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Top Movies of 2024: A Roundup of the Year’s Finest Films

In the shakier movie climate we now find ourselves in, it could simply mean more of the same: more staying at home, in the air-conditioning, watching whatever’s streaming. Summer is here! Following are seven of the best, harbingers of hope for the remaining months of this moviegoing year. In the old days, that would mean heading to the multiplex to load up on big summer blockbusters. But midyear is also a good time to reflect on the releases of the previous few months, and to catch up on some you may have missed.

The Fall Guy

This action-comedy directed by longtime stunt performer David Leitch may have “underperformed,” in the parlance of box-office pundits, but that’s no reason to dismiss it. The Fall Guy is an ode to the stuntpeople who drive cars at death-defying speeds, fall from dizzying heights, and get set on fire, all in the service of the fantasy of movies. But its biggest selling point is its duo of leads, Ryan Gosling as a once-swaggering stuntman struggling to make a comeback, and Emily Blunt as the fledgling director he’s trying to romance. Together, these two are the opposite of a car wreck, a romantic-comedy pairing whose fizziness keeps even this sometimes-plodding movie afloat. Charm is in short supply at the movies these days, but Gosling and Blunt give us every reason to believe in it.

Robot Dreams

In this gorgeous animated parable of love and friendship set in 1980s New York, a lonely dog orders up a mail-order robot friend, and his life is changed. The two stroll through the city, and though Dog has seen it all, Robot takes in every sight with fresh eyes. This fantasy New York is populated by anthropomorphized animals—yaks in business suits, gazelles in dresses and lipstick—and for Dog and Robot, everything, from an octopus subway drummer to a morning of roller-dancing in Central Park, is a source of delight. But a day at the beach spells bad news for a being made mostly of metal, and Dog and Robot are tragically separated; as they try to find their way back to one another, their story shifts into a complex reflection on the nature of goodbyes and new beginnings. In adapting Sara Varon’s graphic novel of the same name, Spanish director Pablo Berger has made a movie that feels, in the best way, like the last day of summer: radiant, bittersweet, redolent of memories in the making.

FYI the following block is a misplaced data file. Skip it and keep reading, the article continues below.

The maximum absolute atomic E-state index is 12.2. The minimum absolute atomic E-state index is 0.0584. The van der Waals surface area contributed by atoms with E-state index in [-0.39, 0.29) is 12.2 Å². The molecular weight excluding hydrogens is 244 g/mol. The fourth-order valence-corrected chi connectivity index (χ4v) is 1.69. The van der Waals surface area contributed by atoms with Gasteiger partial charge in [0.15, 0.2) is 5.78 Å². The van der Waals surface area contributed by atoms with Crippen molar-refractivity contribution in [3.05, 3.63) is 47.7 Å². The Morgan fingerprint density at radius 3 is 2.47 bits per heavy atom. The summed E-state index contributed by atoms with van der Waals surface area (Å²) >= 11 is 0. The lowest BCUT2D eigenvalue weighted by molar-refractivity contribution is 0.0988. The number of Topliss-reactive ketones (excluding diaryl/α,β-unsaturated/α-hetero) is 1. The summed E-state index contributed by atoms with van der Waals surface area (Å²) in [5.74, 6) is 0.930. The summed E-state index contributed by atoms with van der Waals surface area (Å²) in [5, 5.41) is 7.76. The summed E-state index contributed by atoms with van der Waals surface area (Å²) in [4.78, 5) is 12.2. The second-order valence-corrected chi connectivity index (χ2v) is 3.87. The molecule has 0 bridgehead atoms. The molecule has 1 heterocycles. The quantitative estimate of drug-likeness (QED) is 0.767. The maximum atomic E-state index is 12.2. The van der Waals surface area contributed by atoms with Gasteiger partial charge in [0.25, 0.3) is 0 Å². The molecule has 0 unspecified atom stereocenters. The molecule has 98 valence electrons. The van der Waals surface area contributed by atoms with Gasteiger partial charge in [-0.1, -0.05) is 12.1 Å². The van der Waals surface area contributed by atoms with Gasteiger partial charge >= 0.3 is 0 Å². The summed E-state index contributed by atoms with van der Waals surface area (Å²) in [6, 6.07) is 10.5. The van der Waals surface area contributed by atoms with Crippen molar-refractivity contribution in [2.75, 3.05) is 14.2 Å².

In a career spanning some 40 years, French filmmaker Luc Besson has specialized in fantastic flights of fantasy and shockeroo violence. But his DogMan is an exceedingly tender film, and a surprising one. Caleb Landry Jones’ Douglas is a wounded human being, a survivor of childhood abuse, who is mostly in a wheelchair and finds solace in living with his community of dogs. But his life isn’t joyless: he takes pleasure in the companionship of his four-legged friends, and in his one-night-a-week job as a performer in a drag bar. When he runs afoul of thugs, his dogs protect him: rest assured that nothing bad happens to the canine characters in this film, but evil humans aren’t so fortunate. This is the perfect movie for those days you’re convinced that dogs are better than people—even if that’s every day.

La Chimera